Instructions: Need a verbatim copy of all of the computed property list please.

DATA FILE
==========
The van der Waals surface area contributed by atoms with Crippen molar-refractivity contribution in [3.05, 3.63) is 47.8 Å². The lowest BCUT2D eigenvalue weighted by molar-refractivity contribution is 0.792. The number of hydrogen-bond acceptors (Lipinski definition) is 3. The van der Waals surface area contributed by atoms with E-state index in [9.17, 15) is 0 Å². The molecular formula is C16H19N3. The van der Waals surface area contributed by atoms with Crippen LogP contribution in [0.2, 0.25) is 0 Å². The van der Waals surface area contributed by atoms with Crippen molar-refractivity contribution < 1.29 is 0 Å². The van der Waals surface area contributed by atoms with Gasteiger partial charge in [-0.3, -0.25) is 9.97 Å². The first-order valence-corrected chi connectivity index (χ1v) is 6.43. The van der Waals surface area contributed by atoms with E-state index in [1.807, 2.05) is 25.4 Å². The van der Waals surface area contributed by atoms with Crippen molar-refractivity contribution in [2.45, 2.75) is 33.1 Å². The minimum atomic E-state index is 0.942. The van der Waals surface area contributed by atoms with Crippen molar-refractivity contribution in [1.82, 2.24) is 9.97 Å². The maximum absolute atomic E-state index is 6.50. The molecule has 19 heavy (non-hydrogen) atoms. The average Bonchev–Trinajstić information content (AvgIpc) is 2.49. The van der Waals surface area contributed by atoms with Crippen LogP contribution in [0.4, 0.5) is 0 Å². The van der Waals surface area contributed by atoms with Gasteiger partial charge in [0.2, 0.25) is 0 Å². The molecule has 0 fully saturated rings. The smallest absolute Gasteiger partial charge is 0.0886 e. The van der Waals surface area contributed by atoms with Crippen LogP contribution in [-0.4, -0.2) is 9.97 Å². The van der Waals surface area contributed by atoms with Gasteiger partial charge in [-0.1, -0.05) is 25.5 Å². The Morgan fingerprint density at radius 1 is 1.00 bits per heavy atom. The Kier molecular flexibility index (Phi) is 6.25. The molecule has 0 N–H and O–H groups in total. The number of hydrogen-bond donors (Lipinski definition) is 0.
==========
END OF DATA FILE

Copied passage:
The van der Waals surface area contributed by atoms with Crippen molar-refractivity contribution in [3.05, 3.63) is 47.8 Å². The lowest BCUT2D eigenvalue weighted by molar-refractivity contribution is 0.792. The number of hydrogen-bond acceptors (Lipinski definition) is 3. The van der Waals surface area contributed by atoms with E-state index in [9.17, 15) is 0 Å². The molecular formula is C16H19N3. The van der Waals surface area contributed by atoms with Crippen LogP contribution in [0.2, 0.25) is 0 Å². The van der Waals surface area contributed by atoms with Crippen molar-refractivity contribution < 1.29 is 0 Å². The van der Waals surface area contributed by atoms with Gasteiger partial charge in [-0.3, -0.25) is 9.97 Å². The first-order valence-corrected chi connectivity index (χ1v) is 6.43. The van der Waals surface area contributed by atoms with E-state index in [1.807, 2.05) is 25.4 Å². The van der Waals surface area contributed by atoms with Crippen molar-refractivity contribution in [2.45, 2.75) is 33.1 Å². The minimum atomic E-state index is 0.942. The van der Waals surface area contributed by atoms with Crippen molar-refractivity contribution in [1.82, 2.24) is 9.97 Å². The maximum absolute atomic E-state index is 6.50. The molecule has 19 heavy (non-hydrogen) atoms. The average Bonchev–Trinajstić information content (AvgIpc) is 2.49. The van der Waals surface area contributed by atoms with Crippen LogP contribution in [0.4, 0.5) is 0 Å². The van der Waals surface area contributed by atoms with Gasteiger partial charge in [0.2, 0.25) is 0 Å². The molecule has 0 fully saturated rings. The smallest absolute Gasteiger partial charge is 0.0886 e. The van der Waals surface area contributed by atoms with Crippen LogP contribution in [-0.4, -0.2) is 9.97 Å². The van der Waals surface area contributed by atoms with Gasteiger partial charge in [-0.1, -0.05) is 25.5 Å². The Morgan fingerprint density at radius 1 is 1.00 bits per heavy atom. The Kier molecular flexibility index (Phi) is 6.25. The molecule has 0 N–H and O–H groups in total. The number of hydrogen-bond donors (Lipinski definition) is 0.